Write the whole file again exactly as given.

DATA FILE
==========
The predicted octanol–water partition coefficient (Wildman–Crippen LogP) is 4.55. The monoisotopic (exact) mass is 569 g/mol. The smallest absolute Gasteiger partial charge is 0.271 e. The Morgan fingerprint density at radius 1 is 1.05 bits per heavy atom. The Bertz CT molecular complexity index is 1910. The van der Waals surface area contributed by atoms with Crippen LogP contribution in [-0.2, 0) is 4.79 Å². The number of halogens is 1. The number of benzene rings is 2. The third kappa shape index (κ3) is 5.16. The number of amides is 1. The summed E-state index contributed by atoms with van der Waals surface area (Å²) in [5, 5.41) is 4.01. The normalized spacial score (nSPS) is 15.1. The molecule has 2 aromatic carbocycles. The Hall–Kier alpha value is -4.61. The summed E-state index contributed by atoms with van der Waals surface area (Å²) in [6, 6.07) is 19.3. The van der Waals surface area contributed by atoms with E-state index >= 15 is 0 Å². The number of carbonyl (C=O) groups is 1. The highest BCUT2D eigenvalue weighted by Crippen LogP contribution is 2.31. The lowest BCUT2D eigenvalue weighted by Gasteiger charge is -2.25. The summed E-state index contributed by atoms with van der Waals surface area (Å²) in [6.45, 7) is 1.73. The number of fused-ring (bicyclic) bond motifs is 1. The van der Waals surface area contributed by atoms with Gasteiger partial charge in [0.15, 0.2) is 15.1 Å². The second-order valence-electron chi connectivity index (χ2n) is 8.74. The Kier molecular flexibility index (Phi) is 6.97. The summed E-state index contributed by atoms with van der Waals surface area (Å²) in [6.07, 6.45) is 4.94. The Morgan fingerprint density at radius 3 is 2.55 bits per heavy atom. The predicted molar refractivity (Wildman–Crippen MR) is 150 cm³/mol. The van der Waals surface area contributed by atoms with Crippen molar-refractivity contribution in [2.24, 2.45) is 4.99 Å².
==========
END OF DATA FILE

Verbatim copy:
The predicted octanol–water partition coefficient (Wildman–Crippen LogP) is 4.55. The monoisotopic (exact) mass is 569 g/mol. The smallest absolute Gasteiger partial charge is 0.271 e. The Morgan fingerprint density at radius 1 is 1.05 bits per heavy atom. The Bertz CT molecular complexity index is 1910. The van der Waals surface area contributed by atoms with Crippen LogP contribution in [-0.2, 0) is 4.79 Å². The number of halogens is 1. The number of benzene rings is 2. The third kappa shape index (κ3) is 5.16. The number of amides is 1. The summed E-state index contributed by atoms with van der Waals surface area (Å²) in [5, 5.41) is 4.01. The normalized spacial score (nSPS) is 15.1. The molecule has 2 aromatic carbocycles. The Hall–Kier alpha value is -4.61. The summed E-state index contributed by atoms with van der Waals surface area (Å²) in [6, 6.07) is 19.3. The van der Waals surface area contributed by atoms with E-state index >= 15 is 0 Å². The number of carbonyl (C=O) groups is 1. The highest BCUT2D eigenvalue weighted by Crippen LogP contribution is 2.31. The lowest BCUT2D eigenvalue weighted by Gasteiger charge is -2.25. The summed E-state index contributed by atoms with van der Waals surface area (Å²) in [6.45, 7) is 1.73. The number of fused-ring (bicyclic) bond motifs is 1. The van der Waals surface area contributed by atoms with Gasteiger partial charge in [0.15, 0.2) is 15.1 Å². The second-order valence-electron chi connectivity index (χ2n) is 8.74. The Kier molecular flexibility index (Phi) is 6.97. The summed E-state index contributed by atoms with van der Waals surface area (Å²) in [6.07, 6.45) is 4.94. The Morgan fingerprint density at radius 3 is 2.55 bits per heavy atom. The predicted molar refractivity (Wildman–Crippen MR) is 150 cm³/mol. The van der Waals surface area contributed by atoms with Crippen molar-refractivity contribution in [2.24, 2.45) is 4.99 Å².